David Walker, Senior Equities Analyst at StocksInValue, explains why Australia's benchmark S&P ASX 200 index failed to get any boost from recent raft of positive economic data.» Read More
Asian markets closed in the red Monday, but were well off their session lows as investors took the opportunity to buy beaten down stocks.
Asian markets were mixed Friday as regional stocks reacted to China's hiking of fuel prices. Trading has been volatile throughout the session with markets, particularly in Shanghai, making radical swings between positive and negative territory.
Australian flag carrier Qantas Airways faces rolling strikes by its engineers from next Monday as a pay dispute worsens, posing more headaches for an airline struggling with high fuel prices.
Asian stocks took a beating Thursday, after Wall Street closed at a three-month low, sparking fears of a pullback in export demand with oil prices remaining high and feeding a rally in safe-haven government bond prices. Japan shed 2.2 percent while Australia gave up 1.4 percent.
Asian markets staged a late rally Wednesday with Japan and South Korea closing in the black, as oil dipped for the fourth straight session, signaling lower costs for firms following a plan by top exporter Saudi Arabia to raise crude output.
Asian markets ended mixed Tuesday with the weaker U.S. dollar pushing exporters such as Canon to a weaker finish. But financial shares moved higher, helping to offsetting losses.
Australia's central bank concluded that interest rates were high enough to cool the economy and restrain inflation, at its June policy meeting, minutes showed on Tuesday, though the board stood ready to tighten further should demand not slow as expected.
Asian markets rallied Monday after muted U.S. consumer price data and softer oil prices helped ease concerns about inflation and higher interest rates in the world's top economy. Japan closed 2.7% higher.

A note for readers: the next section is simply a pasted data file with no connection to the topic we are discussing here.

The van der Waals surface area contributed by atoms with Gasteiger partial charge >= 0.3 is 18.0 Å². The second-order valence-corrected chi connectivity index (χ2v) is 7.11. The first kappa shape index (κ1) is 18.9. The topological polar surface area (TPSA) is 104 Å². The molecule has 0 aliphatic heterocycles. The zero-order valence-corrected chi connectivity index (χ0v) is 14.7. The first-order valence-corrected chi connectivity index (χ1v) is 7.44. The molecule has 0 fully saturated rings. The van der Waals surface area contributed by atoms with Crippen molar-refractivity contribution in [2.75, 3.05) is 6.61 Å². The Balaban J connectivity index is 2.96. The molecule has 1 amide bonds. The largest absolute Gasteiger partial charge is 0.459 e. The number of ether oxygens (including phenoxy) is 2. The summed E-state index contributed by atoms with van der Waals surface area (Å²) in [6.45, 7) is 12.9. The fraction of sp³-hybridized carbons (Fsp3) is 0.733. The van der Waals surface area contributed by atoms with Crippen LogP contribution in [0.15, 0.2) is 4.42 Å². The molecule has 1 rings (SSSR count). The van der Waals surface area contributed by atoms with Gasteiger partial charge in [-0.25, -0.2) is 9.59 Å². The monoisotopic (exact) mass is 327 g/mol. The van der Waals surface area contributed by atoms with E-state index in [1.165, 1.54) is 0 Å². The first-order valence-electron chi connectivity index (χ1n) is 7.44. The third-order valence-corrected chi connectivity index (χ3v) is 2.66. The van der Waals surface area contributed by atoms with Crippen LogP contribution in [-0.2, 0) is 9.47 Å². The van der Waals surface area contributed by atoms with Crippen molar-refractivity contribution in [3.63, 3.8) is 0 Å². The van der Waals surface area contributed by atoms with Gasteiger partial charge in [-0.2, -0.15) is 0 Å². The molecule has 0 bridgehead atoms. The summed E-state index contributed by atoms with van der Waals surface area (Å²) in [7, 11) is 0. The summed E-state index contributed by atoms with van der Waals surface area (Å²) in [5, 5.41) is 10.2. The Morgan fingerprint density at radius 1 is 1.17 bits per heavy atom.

Asian markets came off initial losses Friday in volatile trading, with gains in technology and export-related stocks offsetting weakness in financials and shippers. Japan, Australia and South Korea all closed stronger.
Domestic demand in Australia is cooling in the face of higher interest rates but coming stimulus from a trade boom means a tight monetary policy remains essential, the country's top central banker said on Friday.
Asian stocks sank deep into the red Thursday, with markets battered down by 2% on average. Japan, Australia and South Korea all closed sharply lower.
Australian employment fell in May for the first time in 19 months, an unexpected sign of softness in one of the strongest parts of the economy which should lessen the risk of another increase in interest rates.
Australian consumer sentiment slumped to 15-year lows in June as surging petrol and living costs pressured family finances, a survey showed on Wednesday, suggesting household spending could yet fall further.
Asian markets staged a late rebound as persistent worries about inflation kept investors cautious for most of the morning session. However stocks rallied in the afternoon with Japan climbing over 1 percent.
Shanghai stocks suffered the most severe losses in widespread stock declines in Asia Tuesday, as investors returned after a long weekend to a sea of red. Ongoing credit worries and concerns about the U.S. economy continued to keep investors wary.
Asian stocks came under selling pressure Monday, after Wall Street slumped on Friday, as oil spiked $11 and renewed fears of stagflation in the world's largest economy gripped the markets
Asian markets were firmer but off their highs Friday, lifted by energy firms following a jump in oil prices. Both Japanese and Australian markets gained over 1% .
Chinese metals trader Sinosteel has increased its voting stake in Midwest to 40 percent from one third, according to a regulatory filing on Friday, as it battles for control of the Australian iron ore prospector.
Chinese metals trader Sinosteel owns one-third of takeover target Midwest and has made a legal move to stop its rival Murchison Metals, from buying any more shares in the Australian iron ore prospector.
Australia's trade deficit shrank by far more than expected to its smallest in 14 months in April fuelling speculation that surging prices for coal and iron ore exports could make deficits a thing of the past.